Modeling RBF Efficacy for mitigating chemical shock loads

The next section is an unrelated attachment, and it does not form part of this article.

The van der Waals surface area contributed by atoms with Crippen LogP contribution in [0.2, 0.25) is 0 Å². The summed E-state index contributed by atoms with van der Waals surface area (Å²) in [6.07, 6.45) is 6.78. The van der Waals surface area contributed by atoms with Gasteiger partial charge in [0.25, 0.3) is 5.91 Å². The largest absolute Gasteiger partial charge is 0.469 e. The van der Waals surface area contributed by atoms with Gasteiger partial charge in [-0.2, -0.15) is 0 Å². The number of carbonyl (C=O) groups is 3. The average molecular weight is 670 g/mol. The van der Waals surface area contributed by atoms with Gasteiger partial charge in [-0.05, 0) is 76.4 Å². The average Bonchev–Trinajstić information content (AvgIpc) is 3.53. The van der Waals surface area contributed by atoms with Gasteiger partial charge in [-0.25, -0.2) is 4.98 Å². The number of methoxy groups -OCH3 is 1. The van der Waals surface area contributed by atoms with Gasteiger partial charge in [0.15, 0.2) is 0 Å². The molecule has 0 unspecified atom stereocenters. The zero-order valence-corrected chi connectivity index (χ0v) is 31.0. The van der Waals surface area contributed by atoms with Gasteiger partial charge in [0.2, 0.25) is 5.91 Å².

Riverbank filtration (RBF) offers several advantages over the direct use of surface water. A number of dissolved and suspended contaminants of surface waterincluding pathogens and microscopic particlesare removed during passage of surface water through the river sedimentaquifer system. Many dissolved chemicals undergo biogeochemical reactions and dilution, leading to reductions in concentrations of parent species. This research examined the potential of RBF systems to attenuate chemical shock loads that may result from chemical spills or spring flooding in agricultural watersheds. Scenarios simulated both horizontal and vertical wells, with riverbed and bank hydraulic properties varying as a function of river stage. The solute transport equation considered a range of reaction parameters. Sensitivity analysis showed that the hydraulic conductivity of the riverbed or bank materials had a pronounced effect on filtrate quality. For materials with low hydraulic conductivity, the effect on filtrate quality would be minimal, and the lag time between the contaminant peak concentrations in the surface water and the pumped water would be significant. However, further biogeochemical modeling is needed to predict the fate of contaminants during their transit to the pumping wells. Use of backup vertical wells of selected laterals of a collector well could effectively mitigate the risks.